Saint Valentine became the inspiration for a February 14 Roman festival during which young Romans wrote affectionate greetings to girls they liked or simply wished to enslave. This went on for hundreds of years until "Saint Hallmark of the Mall" appeared on the scene.

While Valentine's Day is one of America's most celebrated occasions, it's also the holiday least connected to its historical roots. Every February 14, classroom walls are decorated with paper hearts and semi-naked underage predators, armed to the gums with bows and sharp projectiles. (And you thought Miley Cyrus sent a bad message).

Local stores celebrate exuberantly with cheap jewelry, heart-shaped placemats, heart-shaped night lights, heart-themed pajamas, and enough chocolate to keep dentists in business through 2020. A trip through the Valentine aisle of your local drugstore proves that nothing says "Happy Valentine's Day" more than, say, a red Power Ranger delivering a roundhouse kick into a squid monster's groin with the caption: "Hope your day is a real KICK, Valentine!"

But these things have as much to do with Saint Valentine as underwear sales have to do with President's Day (well, depending on the president). Actual Valentine's Day lore is rich with sacrifice, generosity, and blind love. Think Braveheart meets When Harry Met Sally. The story goes something like this:

Around the year 270, Emperor Claudius II banned marriages because he decided single men made better soldiers than married men. (It's understandable because single men can use both their hands for fighting, whereas married men always need one hand free to hold the remote.)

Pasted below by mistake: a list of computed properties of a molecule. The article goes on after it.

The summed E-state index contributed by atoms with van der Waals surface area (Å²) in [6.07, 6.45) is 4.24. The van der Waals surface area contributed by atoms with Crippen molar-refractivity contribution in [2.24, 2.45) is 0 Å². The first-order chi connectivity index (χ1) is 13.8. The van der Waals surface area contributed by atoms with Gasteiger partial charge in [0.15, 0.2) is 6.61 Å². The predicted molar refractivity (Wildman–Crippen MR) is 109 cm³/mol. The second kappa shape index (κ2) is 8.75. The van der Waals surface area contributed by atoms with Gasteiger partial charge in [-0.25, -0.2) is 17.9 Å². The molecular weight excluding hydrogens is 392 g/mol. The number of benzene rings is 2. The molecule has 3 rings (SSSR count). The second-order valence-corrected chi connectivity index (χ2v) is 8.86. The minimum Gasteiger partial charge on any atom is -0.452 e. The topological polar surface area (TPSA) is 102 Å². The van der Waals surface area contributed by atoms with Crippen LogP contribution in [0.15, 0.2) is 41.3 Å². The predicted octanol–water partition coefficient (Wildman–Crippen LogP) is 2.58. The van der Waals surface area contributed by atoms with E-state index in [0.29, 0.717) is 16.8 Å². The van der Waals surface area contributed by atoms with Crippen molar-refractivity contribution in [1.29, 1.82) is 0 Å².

Well, a third-century priest named Valentine thought that was pretty bogus, and started performing illegal marriages waaaaaaay before performing illegal marriages became all the rage. (Take that, San Francisco!)

Valentine, "friend of lovers," got tossed in the slammer for his trouble, but met a charming young blind woman (as is often the case with the newly-incarcerated). He miraculously healed her blindness, after which the girl immediately exclaimed, "Hey, I thought you said you looked like George Clooney!"

Unfazed, he wrote her a farewell message, signed: "from your Valentine." The phrase stuck with us forever. Not so everlasting was Val, who was executed on February 24, 270.

This paved the way to Patron Sainthood, and "Saint Valentine" became the inspiration for a February 14 Roman festival during which young Romans wrote affectionate greetings to girls they liked or simply wished to enslave. This went on for hundreds of years until "Saint Hallmark of the Mall" appeared on the scene, charged a couple of bucks for foldable cardboard, and reduced every tender thought between romantic couples into trite rhyming couplets. The rest is history. For more details, check out VH-1's I Love the 270's!

When I shared the true story with my kids, they handled it well, especially after I recast the blind woman as a beautiful princess and Saint Valentine as a Jedi Knight (you have to cater to your audience). As for me, I'm inspired me to break with modern tradition, do what Val would have done, and celebrate Valentine's Day with the reverence it
deserves.

If all goes well, I may bring sight to a couple of blind people just for the heck of it.

Joel Schwartzberg is an award-winning freelance writer and screenwriter whose essays have appeared in The New York Times Magazine, New Jersey Monthly, The New York Daily News, The New York Post, The Star Ledger, and The Huffington Post. His collection of essays on parenting, The 40-Year-Old Version, will be published in June. More information about it can be found at www.divorceddadbook.com.